Quotable Wednesday

“Most grown-up behavior, when you come right down to it, is decidedly second-class. People don’t drive their cars as well, or wash their ears as well, or eat as well, or even play the harmonica as well as they would if they had sense. This is not to say people are terrible and should be replaced by machines; people are excellent and admirable creatures; efficiency isn’t everything.”
-John Gardner, The Art of Fiction

I believe what John’s really trying to say there is that my notebook and desk situations are fine.

Quotable Friday

“Consulting a dozen or so recently published punctuation guides, I can report that they contain minor disagreements on virtually all aspects of the above and that their only genuine consistency is in using Keats’s poems as the prime example. Strange, but true. They just can’t leave Keats alone. ‘It is Keats’ poems (NOT Keats’s),’ they thunder. Or alternatively: ‘It is Keats’s poems (NOT Keats’).’ Well, poor old Keats, you can’t help thinking. No wonder he developed that cough.”
-Lynne Truss in Eats, Shoots and Leaves 

Personally, I always use Jesus as an example when I try to teach about this, because it’s apt and also because once you bring Jesus into the equation–even when he probably wouldn’t have had an opinion on the matter–it lends the lesson a little more authority.

Also everyone knows it’s Jesus’s and Keats’s. Come on.

Quotable Friday

“When he was done, more than three-quarters of his page still remained to be filled between the gold lion on the crimson shield on top and the blank white shield at the bottom. Ser Gerold Hightower had begun his history, and Ser Barristan Selmy had continued it, but the rest Jaime Lannister would need to write for himself. He could write whatever he chose, henceforth.”
-George R.R. Martin in A Storm of Swords

“All Things Merge Into One”

“My father was very sure about certain matters pertaining to the universe. To him, all good things–trout as well as eternal salvation–come by grace and grace comes by art and art does not come easy.”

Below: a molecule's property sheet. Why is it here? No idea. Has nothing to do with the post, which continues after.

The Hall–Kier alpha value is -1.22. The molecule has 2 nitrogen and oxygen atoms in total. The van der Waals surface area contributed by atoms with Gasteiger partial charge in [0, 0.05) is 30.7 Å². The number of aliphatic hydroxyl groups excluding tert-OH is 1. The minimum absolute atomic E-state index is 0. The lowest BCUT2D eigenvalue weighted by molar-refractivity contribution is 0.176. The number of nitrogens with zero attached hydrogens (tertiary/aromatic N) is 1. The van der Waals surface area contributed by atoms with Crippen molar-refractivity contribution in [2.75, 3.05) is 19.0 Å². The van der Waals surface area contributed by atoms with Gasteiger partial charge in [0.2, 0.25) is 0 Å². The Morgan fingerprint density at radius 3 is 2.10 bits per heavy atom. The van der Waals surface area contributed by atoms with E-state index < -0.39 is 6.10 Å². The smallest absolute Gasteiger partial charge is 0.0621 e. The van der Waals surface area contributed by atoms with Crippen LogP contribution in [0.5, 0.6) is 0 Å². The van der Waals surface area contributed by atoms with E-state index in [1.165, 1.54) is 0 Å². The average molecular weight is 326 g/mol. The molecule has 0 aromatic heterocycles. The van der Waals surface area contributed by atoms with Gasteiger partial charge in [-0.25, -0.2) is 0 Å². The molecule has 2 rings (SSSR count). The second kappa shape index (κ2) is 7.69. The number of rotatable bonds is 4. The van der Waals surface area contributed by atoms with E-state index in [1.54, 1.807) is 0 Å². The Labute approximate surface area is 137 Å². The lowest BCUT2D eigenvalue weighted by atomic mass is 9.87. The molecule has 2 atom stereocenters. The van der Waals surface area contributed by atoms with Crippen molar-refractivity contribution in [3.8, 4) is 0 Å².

A River Runs Through It by Norman Maclean

Today I think I discovered the meaning of life.

I was sick earlier in the week. I lost Monday and Tuesday entirely to a fever, and then I muddled through the rest of the week. Friday I felt as well as I had since before this all began, but I also lost my voice for no reason I could discern. So I went to work, croaking and squeaking. Every time I talked, whoever was nearby would all stare at me, then there would be a pause, then someone would say “I know what she said!” and repeat it for the rest of the group.

You know, when they weren’t laughing at me, which also happened.

I think this is why I decided it was aok to start eating ice cream every day. That and the amazing 90 degree weather we are suddenly having. Friday night, I had homemade vanilla ice cream with fresh strawberries at Jason and Amy’s house, which was delicious, though I did have to endure Jason periodically covering his face in an ineffective attempt to hide his laughter when I tried to talk. He’d say, “Sorry! Sorry! You just sound so cute!”

Which would make me shout, “I do not sound cute!”

Which would come out as a squeak and did not help matters.

Yesterday, my voice was still not right, and I was weary. I finally took a shower so I could drive out to Partyka’s to pick up strawberries and cherries–because even when I’m ill I have priorities–and while I was there, I got a chocolate milkshake, because you basically have to.